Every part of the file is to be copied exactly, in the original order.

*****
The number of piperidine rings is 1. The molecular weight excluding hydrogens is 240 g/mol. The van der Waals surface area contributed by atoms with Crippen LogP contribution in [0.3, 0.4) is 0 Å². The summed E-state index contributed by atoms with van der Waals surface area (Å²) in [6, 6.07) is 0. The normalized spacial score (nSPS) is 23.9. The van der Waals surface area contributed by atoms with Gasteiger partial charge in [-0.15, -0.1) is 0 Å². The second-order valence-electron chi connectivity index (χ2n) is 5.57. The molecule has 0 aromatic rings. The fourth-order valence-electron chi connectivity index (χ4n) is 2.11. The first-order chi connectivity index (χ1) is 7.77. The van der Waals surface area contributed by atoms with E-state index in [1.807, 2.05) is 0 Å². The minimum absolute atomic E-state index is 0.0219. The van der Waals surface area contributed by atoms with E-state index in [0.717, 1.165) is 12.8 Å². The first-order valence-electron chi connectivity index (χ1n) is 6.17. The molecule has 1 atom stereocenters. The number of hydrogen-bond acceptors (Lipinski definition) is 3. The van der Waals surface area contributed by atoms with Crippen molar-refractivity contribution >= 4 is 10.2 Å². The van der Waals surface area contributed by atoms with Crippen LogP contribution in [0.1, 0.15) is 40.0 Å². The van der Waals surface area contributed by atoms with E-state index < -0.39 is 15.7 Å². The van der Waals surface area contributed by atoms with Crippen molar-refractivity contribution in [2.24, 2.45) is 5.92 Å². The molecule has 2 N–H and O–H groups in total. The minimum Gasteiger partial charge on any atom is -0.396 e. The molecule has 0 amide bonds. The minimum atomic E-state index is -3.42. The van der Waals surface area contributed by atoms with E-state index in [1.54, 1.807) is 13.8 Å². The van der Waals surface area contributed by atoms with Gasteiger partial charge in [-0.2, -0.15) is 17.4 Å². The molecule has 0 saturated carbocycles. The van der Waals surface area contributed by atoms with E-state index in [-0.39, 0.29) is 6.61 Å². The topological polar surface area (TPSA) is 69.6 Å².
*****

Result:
The number of piperidine rings is 1. The molecular weight excluding hydrogens is 240 g/mol. The van der Waals surface area contributed by atoms with Crippen LogP contribution in [0.3, 0.4) is 0 Å². The summed E-state index contributed by atoms with van der Waals surface area (Å²) in [6, 6.07) is 0. The normalized spacial score (nSPS) is 23.9. The van der Waals surface area contributed by atoms with Gasteiger partial charge in [-0.15, -0.1) is 0 Å². The second-order valence-electron chi connectivity index (χ2n) is 5.57. The molecule has 0 aromatic rings. The fourth-order valence-electron chi connectivity index (χ4n) is 2.11. The first-order chi connectivity index (χ1) is 7.77. The van der Waals surface area contributed by atoms with E-state index in [1.807, 2.05) is 0 Å². The minimum absolute atomic E-state index is 0.0219. The van der Waals surface area contributed by atoms with E-state index in [0.717, 1.165) is 12.8 Å². The first-order valence-electron chi connectivity index (χ1n) is 6.17. The molecule has 1 atom stereocenters. The number of hydrogen-bond acceptors (Lipinski definition) is 3. The van der Waals surface area contributed by atoms with Crippen molar-refractivity contribution >= 4 is 10.2 Å². The van der Waals surface area contributed by atoms with Crippen LogP contribution in [0.1, 0.15) is 40.0 Å². The van der Waals surface area contributed by atoms with E-state index < -0.39 is 15.7 Å². The van der Waals surface area contributed by atoms with Crippen molar-refractivity contribution in [2.24, 2.45) is 5.92 Å². The molecule has 2 N–H and O–H groups in total. The minimum Gasteiger partial charge on any atom is -0.396 e. The molecule has 0 amide bonds. The minimum atomic E-state index is -3.42. The van der Waals surface area contributed by atoms with E-state index in [1.54, 1.807) is 13.8 Å². The van der Waals surface area contributed by atoms with Gasteiger partial charge in [-0.2, -0.15) is 17.4 Å². The molecule has 0 saturated carbocycles. The van der Waals surface area contributed by atoms with E-state index in [-0.39, 0.29) is 6.61 Å². The topological polar surface area (TPSA) is 69.6 Å².